Galleon Andalucia : A Glimpse to our History
Galleon Andalucia is a replica of the 17th century Spanish galleon that sailed across the Old Europe, Asia and New World of the Latin America for trading of goods. It was docked at the Pier 13 of South Harbor in Manila last October 6-9 for the launching of the first international festival commeration of the galleon trade of yore in which our country were among the major players, along with Mexico. The Andalucia was the first vessel to successfully circumnavigate the world.
This modern-day replica made of oak is 51 meters long, 40 meters high and weighs 500 tons. It has 6 decks, 3 masts and 7 sails. Its has 2 gigantic anchors perched on the side of the ship that weighs a total of 1450 kilograms. Definitely eye-catching for everyone. It can also travel at the speed of 5 knots or about 10 kilometers per hour. It was sponsored and built by the Foundation “Nao Victoria” and supported by Andalusian government and its business community.
The Galleon Andalucia revives the legendary trading vessels of our ancestors who exchanged goods like silk, porcelain and spices for almost 3 centuries linking Manila, Acapulco and Seville, sailing across Pacific Ocean between America and Asia.
The Andalucia departed Seville, Spain last March 21, traveling roughly 11,000 miles and crossing different seas and ocean to reach Asia. Before docking to Manila, this traveling exhibit was also seen in Shanghai, China for the 2010 World Expo as highlight of the Spain Pavilion to promote culture and civilization.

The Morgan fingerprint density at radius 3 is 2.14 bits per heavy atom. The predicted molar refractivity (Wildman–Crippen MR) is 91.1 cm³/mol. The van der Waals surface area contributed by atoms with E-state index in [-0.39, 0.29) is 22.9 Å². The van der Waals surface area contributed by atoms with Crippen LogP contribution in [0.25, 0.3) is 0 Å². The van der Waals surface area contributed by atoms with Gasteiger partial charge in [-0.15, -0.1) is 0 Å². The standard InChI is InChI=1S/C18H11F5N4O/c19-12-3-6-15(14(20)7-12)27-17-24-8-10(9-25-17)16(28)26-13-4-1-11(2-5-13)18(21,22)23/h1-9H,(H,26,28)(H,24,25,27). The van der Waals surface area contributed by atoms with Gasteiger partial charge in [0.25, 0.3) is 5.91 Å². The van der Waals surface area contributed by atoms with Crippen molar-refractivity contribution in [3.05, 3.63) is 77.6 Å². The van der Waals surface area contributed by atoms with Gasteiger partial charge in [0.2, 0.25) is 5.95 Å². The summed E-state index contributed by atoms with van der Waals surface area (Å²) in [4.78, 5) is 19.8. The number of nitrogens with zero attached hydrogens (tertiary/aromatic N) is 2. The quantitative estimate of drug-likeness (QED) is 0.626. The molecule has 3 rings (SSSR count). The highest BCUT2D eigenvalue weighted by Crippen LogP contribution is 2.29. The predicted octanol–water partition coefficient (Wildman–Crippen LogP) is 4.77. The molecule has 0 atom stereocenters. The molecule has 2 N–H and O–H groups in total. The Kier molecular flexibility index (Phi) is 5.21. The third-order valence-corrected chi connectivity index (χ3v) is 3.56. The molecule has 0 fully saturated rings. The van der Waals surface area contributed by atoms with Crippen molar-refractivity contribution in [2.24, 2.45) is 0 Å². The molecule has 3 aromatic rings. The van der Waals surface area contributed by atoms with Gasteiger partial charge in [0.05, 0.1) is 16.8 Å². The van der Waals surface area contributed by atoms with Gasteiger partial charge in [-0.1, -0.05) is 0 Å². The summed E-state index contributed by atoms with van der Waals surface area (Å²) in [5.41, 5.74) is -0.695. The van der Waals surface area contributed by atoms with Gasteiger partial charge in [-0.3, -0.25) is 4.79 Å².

Starting October 8, 2010, Dia Del Galleon (Galleon Day) is to be celebrated every year as designated by the United Nations’ cultural agency, UNESCO. This is to commemorate the beginnings of world trade and cross-cultural enrichment through the Spanish galleon. It only means to say that galleon didn’t just served as trading ship but for exchanging unique cultures from different foreign lands as well.
The moment I heard about this news, I dedicated my one-day rest day just to see how it looks like. My curiosity brought me so much expectations and wondering. I even asked my friends if they want to go with me, but only Leslie was able to make it. It became part of my itinerary in my PROJECT: TOUR MANILA for the launching of my travel blog. As indicated in the announcement, the visiting hours for walk-ins is until 4PM. Leslie and I arrived at around 3:30PM. Upon arriving at the South Harbor Gate, we have seen a lot of people in queue line, the guard told us that the public viewing was already closed due to overwhelming response of the people.. So when the taxi is about to u-turn, we alighted then still proceed inside.